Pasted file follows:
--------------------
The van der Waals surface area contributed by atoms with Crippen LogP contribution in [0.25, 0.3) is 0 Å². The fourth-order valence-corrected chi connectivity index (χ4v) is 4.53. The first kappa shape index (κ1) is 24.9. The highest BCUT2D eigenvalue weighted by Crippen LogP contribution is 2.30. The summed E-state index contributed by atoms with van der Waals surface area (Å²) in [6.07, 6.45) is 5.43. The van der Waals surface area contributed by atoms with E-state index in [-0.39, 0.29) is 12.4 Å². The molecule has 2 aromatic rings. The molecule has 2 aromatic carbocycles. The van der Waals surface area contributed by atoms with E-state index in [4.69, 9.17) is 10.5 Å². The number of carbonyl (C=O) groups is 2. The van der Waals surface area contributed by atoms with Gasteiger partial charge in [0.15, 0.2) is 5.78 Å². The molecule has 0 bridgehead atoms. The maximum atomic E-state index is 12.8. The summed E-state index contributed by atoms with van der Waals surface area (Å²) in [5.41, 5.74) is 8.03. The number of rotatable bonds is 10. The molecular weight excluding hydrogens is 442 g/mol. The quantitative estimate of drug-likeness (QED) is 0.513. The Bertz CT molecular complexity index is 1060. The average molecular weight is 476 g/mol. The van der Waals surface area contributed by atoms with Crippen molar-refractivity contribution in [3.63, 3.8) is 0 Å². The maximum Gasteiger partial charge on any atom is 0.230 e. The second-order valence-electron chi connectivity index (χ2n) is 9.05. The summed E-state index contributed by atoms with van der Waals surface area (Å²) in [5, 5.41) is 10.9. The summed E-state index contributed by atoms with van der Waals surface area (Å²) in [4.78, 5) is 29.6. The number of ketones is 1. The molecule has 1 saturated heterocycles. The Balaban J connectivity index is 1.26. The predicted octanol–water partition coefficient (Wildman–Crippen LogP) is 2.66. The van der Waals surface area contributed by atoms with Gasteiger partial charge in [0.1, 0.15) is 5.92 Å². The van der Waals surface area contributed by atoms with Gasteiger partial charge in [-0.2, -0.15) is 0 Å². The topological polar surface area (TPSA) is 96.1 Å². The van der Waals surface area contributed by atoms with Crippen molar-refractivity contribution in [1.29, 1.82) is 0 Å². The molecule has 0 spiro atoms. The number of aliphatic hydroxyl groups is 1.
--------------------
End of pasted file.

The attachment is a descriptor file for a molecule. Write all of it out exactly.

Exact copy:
The van der Waals surface area contributed by atoms with Crippen LogP contribution in [0.25, 0.3) is 0 Å². The fourth-order valence-corrected chi connectivity index (χ4v) is 4.53. The first kappa shape index (κ1) is 24.9. The highest BCUT2D eigenvalue weighted by Crippen LogP contribution is 2.30. The summed E-state index contributed by atoms with van der Waals surface area (Å²) in [6.07, 6.45) is 5.43. The van der Waals surface area contributed by atoms with E-state index in [-0.39, 0.29) is 12.4 Å². The molecule has 2 aromatic rings. The molecule has 2 aromatic carbocycles. The van der Waals surface area contributed by atoms with E-state index in [4.69, 9.17) is 10.5 Å². The number of carbonyl (C=O) groups is 2. The van der Waals surface area contributed by atoms with Gasteiger partial charge in [0.15, 0.2) is 5.78 Å². The molecule has 0 bridgehead atoms. The maximum atomic E-state index is 12.8. The summed E-state index contributed by atoms with van der Waals surface area (Å²) in [5.41, 5.74) is 8.03. The number of rotatable bonds is 10. The molecular weight excluding hydrogens is 442 g/mol. The quantitative estimate of drug-likeness (QED) is 0.513. The Bertz CT molecular complexity index is 1060. The average molecular weight is 476 g/mol. The van der Waals surface area contributed by atoms with Crippen molar-refractivity contribution in [3.63, 3.8) is 0 Å². The maximum Gasteiger partial charge on any atom is 0.230 e. The second-order valence-electron chi connectivity index (χ2n) is 9.05. The summed E-state index contributed by atoms with van der Waals surface area (Å²) in [5, 5.41) is 10.9. The summed E-state index contributed by atoms with van der Waals surface area (Å²) in [4.78, 5) is 29.6. The number of ketones is 1. The molecule has 1 saturated heterocycles. The Balaban J connectivity index is 1.26. The predicted octanol–water partition coefficient (Wildman–Crippen LogP) is 2.66. The van der Waals surface area contributed by atoms with Gasteiger partial charge in [0.1, 0.15) is 5.92 Å². The van der Waals surface area contributed by atoms with Gasteiger partial charge in [-0.2, -0.15) is 0 Å². The topological polar surface area (TPSA) is 96.1 Å². The van der Waals surface area contributed by atoms with Crippen molar-refractivity contribution in [1.29, 1.82) is 0 Å². The molecule has 0 spiro atoms. The number of aliphatic hydroxyl groups is 1.